“No?” said Mrs. Sappleton, in a voice which only replaced a yawn at the last moment. Then she suddenly brightened into alert attention – but not to what Framton was saying.

     “Here they are at last!” she cried. “Just in time for tea, and don’t they look as if they were muddy up to the eyes!”

     Framton shivered slightly and turned towards the niece with a look intended to convey sympathetic comprehension. The child was staring out through the open window with a dazed horror in her eyes. In a chill shock of nameless fear Framton swung round in his seat and looked in the same direction.

     In the deepening twilight three figures were walking across the lawn towards the window, they all carried guns under their arms, and one of them was additionally burdened with a white coat hung over his shoulders. A tired brown spaniel kept close at their heels. Noiselessly they neared the house, and then a hoarse young voice chanted out of the dusk: “I said, Bertie, why do you bound?”

     Framton grabbed wildly at his stick and hat; the hall door, the gravel drive, and the front gate were dimly noted stages in his headlong retreat. A cyclist coming along the road had to run into the hedge to avoid imminent collision.

     “Here we are, my dear,” said the bearer of the white mackintosh, coming in through the window, “fairly muddy, but most of it’s dry. Who was that who bolted out as we came up?”

     “A most extraordinary man, a Mr. Nuttel,” said Mrs. Sappleton; “could only talk about his illnesses, and dashed off without a word of goodby or apology when you arrived. One would think he had seen a ghost.”

     “I expect it was the spaniel,” said the niece calmly; “he told me he had a horror of dogs. He was once hunted into a cemetery somewhere on the banks of the Ganges by a pack of pariah dogs, and had to spend the night in a newly dug grave with the creatures snarling and grinning and foaming just above him. Enough to make anyone lose their nerve.”

     Romance at short notice was her speciality.

Author Saki (H.H. Munro)


Arguably the most popular of Saki’s short stories, “The Open Window” first appeared in Beasts and Super Beasts, a collection of short stories published in 1914 just before Munro went to fight in World War I. “The Open Window” is appreciated most for its surprise ending, in which the reader finds that she too has been fooled by Vera’s macabre tale of death and desperation. Michael Dirda recently celebrated the story in a review in the Wall Street Journal, in which he called this piece and others penned by Saki “masterpieces.”

Mr. Framton Nuttel has just moved to a new town. While visiting one of his sister’s acquaintances, Mrs. Sappleton, he spends some time with the woman’s niece, Vera. Vera recounts a story about how her aunt lost her husband and two brothers in a tragic hunting accident. She warns Framton that her aunt never accepted their deaths and believes that some day the hunting party will return. In anticipation, Mrs. Sappleton leaves the window in the front room open so that they may re-enter the house. When Mrs. Sappleton enters the room and discusses the hunting party, Framton is deeply disturbed by her delusion. However, his concern turns to pure horror when he sees three male figures dressed in hunting gear approaching the house. Believing he has seen ghosts, Framton bolts from the house. Spinning another tale, Vera explains to the newly arrived hunting party and her aunt that Framton fled when he saw the hunting dog because of his severe fear of dogs.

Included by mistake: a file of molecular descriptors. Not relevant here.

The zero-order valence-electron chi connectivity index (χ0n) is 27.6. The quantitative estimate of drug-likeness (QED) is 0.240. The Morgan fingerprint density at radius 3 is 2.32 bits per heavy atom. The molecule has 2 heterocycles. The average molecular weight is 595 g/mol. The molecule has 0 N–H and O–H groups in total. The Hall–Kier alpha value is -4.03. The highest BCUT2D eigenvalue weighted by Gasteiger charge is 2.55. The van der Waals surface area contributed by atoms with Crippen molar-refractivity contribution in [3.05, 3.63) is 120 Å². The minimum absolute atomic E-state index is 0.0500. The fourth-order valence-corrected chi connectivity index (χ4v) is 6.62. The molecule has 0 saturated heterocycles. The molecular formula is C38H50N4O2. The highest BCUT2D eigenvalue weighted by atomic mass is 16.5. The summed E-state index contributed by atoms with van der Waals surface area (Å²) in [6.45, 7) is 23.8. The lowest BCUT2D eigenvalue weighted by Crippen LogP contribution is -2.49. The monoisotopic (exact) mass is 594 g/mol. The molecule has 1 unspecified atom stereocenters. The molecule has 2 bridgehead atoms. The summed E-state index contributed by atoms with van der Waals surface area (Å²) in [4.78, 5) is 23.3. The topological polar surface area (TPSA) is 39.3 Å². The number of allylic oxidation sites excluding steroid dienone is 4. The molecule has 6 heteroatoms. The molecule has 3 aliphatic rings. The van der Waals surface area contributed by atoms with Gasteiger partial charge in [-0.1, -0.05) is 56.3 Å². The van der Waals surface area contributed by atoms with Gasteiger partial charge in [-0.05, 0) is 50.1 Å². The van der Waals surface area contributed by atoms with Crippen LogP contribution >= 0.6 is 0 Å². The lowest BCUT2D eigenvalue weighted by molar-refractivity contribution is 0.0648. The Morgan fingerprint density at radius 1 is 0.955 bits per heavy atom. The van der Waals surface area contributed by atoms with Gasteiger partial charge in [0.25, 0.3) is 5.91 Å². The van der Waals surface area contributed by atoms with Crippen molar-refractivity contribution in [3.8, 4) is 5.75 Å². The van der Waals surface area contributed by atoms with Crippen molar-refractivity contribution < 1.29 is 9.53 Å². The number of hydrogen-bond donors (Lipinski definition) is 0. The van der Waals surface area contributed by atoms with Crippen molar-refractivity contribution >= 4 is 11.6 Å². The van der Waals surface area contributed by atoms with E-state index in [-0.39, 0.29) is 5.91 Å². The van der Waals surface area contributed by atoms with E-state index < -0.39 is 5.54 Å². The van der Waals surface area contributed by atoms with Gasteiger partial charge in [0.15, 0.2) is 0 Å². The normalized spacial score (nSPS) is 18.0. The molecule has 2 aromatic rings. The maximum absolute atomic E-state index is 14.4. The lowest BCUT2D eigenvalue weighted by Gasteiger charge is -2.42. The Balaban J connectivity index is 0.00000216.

Framton Nuttel’s Sister: She writes several letters of introduction to keep her brother, Framton, from being lonely on his retreat to the countryside. She writes one such letter in order to introduce him to Mrs. Sappleton; this is how Framton finds himself in Mrs. Sappleton’s home.

Mr. Framton Nuttel: A nervous man, Framton Nuttel arrives in a new town seeking relaxation in order to alleviate an unspecified nervous disorder.

Ronnie: Mrs. Sappleton’s youngest brother and member of the hunting party. He often teases her by singing a short song.

Mr. Sappleton: Mrs. Sappleton’s husband and a member of the hunting party.

Mrs. Sappleton: Framton’s host and Vera’s aunt.

Vera: A 15-year-old girl who greets Framton and informs him of her aunt’s “great tragedy” (225).


Framton Nuttel is a single man in a new town. His sister has arranged for him to meet several of her acquaintances to prevent him from becoming lonely there. On one such visit, Vera, the 15-year-old niece of Framton’s latest host, Mrs. Sappleton, invites him to sit and wait with her while her aunt readies. As he waits, Framton anxiously thinks about an appropriate way to compliment the young girl while reserving the highest flattery for her aunt. However, before he can decide what to say, Vera breaks the silence and asks Framton whether he knows many people in town.